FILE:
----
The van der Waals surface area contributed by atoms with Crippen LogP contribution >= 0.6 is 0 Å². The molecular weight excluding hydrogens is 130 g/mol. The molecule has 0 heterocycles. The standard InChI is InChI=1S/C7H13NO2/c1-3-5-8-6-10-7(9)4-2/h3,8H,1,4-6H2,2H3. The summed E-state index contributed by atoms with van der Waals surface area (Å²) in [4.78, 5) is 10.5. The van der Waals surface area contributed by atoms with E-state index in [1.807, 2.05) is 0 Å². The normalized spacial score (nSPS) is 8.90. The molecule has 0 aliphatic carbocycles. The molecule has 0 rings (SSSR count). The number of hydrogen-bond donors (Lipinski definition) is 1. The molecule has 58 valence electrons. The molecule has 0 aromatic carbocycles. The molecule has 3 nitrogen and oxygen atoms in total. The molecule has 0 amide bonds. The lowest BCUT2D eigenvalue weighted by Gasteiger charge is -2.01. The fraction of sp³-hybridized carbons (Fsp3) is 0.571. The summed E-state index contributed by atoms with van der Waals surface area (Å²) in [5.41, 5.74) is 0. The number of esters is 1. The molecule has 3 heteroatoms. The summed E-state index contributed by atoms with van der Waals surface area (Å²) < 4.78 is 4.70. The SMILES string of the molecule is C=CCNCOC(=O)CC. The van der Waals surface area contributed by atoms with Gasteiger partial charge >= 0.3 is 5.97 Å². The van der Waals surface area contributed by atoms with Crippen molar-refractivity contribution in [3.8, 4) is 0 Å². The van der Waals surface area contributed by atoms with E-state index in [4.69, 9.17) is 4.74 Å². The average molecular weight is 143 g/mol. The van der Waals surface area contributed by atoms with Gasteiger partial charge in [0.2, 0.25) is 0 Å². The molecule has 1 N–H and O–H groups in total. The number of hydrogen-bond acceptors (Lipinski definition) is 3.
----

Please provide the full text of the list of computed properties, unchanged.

The van der Waals surface area contributed by atoms with Crippen LogP contribution >= 0.6 is 0 Å². The molecular weight excluding hydrogens is 130 g/mol. The molecule has 0 heterocycles. The standard InChI is InChI=1S/C7H13NO2/c1-3-5-8-6-10-7(9)4-2/h3,8H,1,4-6H2,2H3. The summed E-state index contributed by atoms with van der Waals surface area (Å²) in [4.78, 5) is 10.5. The van der Waals surface area contributed by atoms with E-state index in [1.807, 2.05) is 0 Å². The normalized spacial score (nSPS) is 8.90. The molecule has 0 aliphatic carbocycles. The molecule has 0 rings (SSSR count). The number of hydrogen-bond donors (Lipinski definition) is 1. The molecule has 58 valence electrons. The molecule has 0 aromatic carbocycles. The molecule has 3 nitrogen and oxygen atoms in total. The molecule has 0 amide bonds. The lowest BCUT2D eigenvalue weighted by Gasteiger charge is -2.01. The fraction of sp³-hybridized carbons (Fsp3) is 0.571. The summed E-state index contributed by atoms with van der Waals surface area (Å²) in [5.41, 5.74) is 0. The number of esters is 1. The molecule has 3 heteroatoms. The summed E-state index contributed by atoms with van der Waals surface area (Å²) < 4.78 is 4.70. The SMILES string of the molecule is C=CCNCOC(=O)CC. The van der Waals surface area contributed by atoms with Gasteiger partial charge >= 0.3 is 5.97 Å². The van der Waals surface area contributed by atoms with Crippen molar-refractivity contribution in [3.8, 4) is 0 Å². The van der Waals surface area contributed by atoms with E-state index in [4.69, 9.17) is 4.74 Å². The average molecular weight is 143 g/mol. The van der Waals surface area contributed by atoms with Gasteiger partial charge in [0.2, 0.25) is 0 Å². The molecule has 1 N–H and O–H groups in total. The number of hydrogen-bond acceptors (Lipinski definition) is 3.